Post-Brexit legislation preparing the UK for life outside EU institutions next year have been drafted or are being reviewed by Parliament. The immigration Bill received Royal Assent last week. This ends freedom of movement on 31 December and replaces it with a new points-based system.
If your business relies on EU or other non UK workers then check out the transitional arrangements to 30 June 2021 and the new rules here: https://www.gov.uk/settled-status-eu-citizens-families
Last week the Agricultural Bill was debated and eventually passed through Parliament. This removes the Common Agricultural Policy and replaces it with new UK supports for farmers. The Government agreed that farmers will receive the same level of support as they currently do through the Common Agricultural Policy until 2024, while the current system of subsidies is gradually phased out.
We can expect to see further progress to bring existing EU laws and rules into UK legislation before the end of the transition period. For example, the Financial Services Bill was introduced on the 21 October to maintain the UK’s regulatory standards and openness to international markets.
This Bill is the first step in shaping a regulatory framework for the UK’s financial services sector outside of the EU.
New Trade deals
In addition to passing legislation to ensure UK rules and regulations are transparent at the end of the transition period, the Government is also negotiating new trade deals. Whilst the UK was an EU member, the UK was part of 40 trade deals which the EU had with more than 70 countries. More than 20 of these existing deals, covering 50 countries or territories, have been rolled over and will start on 1 January 2021.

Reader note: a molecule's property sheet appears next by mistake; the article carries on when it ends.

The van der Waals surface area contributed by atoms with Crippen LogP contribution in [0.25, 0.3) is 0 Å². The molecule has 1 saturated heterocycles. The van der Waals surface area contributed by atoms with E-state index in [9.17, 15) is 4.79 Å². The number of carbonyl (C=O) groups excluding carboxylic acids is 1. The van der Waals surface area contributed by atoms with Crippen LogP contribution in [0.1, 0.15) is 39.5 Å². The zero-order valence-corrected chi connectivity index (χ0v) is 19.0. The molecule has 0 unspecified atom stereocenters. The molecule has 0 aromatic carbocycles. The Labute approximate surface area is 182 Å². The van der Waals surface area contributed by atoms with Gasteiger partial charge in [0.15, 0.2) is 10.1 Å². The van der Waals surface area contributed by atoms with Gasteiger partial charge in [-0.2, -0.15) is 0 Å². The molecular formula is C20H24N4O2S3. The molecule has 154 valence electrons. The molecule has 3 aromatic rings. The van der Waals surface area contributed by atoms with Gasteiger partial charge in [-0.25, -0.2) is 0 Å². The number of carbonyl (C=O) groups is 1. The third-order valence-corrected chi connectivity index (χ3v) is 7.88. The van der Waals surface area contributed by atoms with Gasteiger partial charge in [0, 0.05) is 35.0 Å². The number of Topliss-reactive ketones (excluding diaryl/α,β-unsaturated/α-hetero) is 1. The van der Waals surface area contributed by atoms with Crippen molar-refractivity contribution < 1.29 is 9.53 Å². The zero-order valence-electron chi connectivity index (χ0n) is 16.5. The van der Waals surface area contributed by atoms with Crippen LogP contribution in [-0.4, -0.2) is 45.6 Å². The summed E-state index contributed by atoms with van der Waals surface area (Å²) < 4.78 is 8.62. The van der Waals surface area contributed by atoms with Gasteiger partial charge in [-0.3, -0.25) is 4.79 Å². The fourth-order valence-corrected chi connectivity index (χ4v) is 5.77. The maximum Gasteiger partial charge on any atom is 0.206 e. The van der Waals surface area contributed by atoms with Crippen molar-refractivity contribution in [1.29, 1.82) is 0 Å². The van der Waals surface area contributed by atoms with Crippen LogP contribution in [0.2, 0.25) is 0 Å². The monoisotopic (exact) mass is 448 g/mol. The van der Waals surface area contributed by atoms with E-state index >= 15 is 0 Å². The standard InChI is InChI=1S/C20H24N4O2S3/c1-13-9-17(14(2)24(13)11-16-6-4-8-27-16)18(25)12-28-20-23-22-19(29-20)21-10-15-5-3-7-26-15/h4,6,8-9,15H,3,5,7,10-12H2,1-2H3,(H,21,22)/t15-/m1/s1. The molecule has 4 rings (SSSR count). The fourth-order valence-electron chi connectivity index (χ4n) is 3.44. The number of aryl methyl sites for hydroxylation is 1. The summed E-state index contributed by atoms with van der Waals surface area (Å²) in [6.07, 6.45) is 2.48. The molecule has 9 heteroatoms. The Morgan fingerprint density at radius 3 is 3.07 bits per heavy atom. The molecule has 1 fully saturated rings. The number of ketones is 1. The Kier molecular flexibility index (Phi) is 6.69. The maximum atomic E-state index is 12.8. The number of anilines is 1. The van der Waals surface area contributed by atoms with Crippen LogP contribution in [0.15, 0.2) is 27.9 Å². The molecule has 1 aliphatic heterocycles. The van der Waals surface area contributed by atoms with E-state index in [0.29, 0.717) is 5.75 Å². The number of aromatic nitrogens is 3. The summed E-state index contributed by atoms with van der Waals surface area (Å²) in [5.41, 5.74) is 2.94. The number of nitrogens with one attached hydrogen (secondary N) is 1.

It is worth noting fifty-two countries currently have free trade deals in place with the UK for the end of the Brexit transition period. These agreements account for only 10 per cent of the UK’s total cross-border trade, according to last year’s figures from the Office for National Statistics (ONS).
On 23 October, the Government signed a new trade agreement with Japan, which means that 99% of UK exports there will be free of tariffs.
There are further trade talks with Australia, the US and New Zealand. If and when these talks come to a trade deal only time will tell.
EU-UK trade accounts for half of overall UK trade and seven of the UK’s top ten trading partners are EU members. That is the main reason why we all hope a trade deal happens!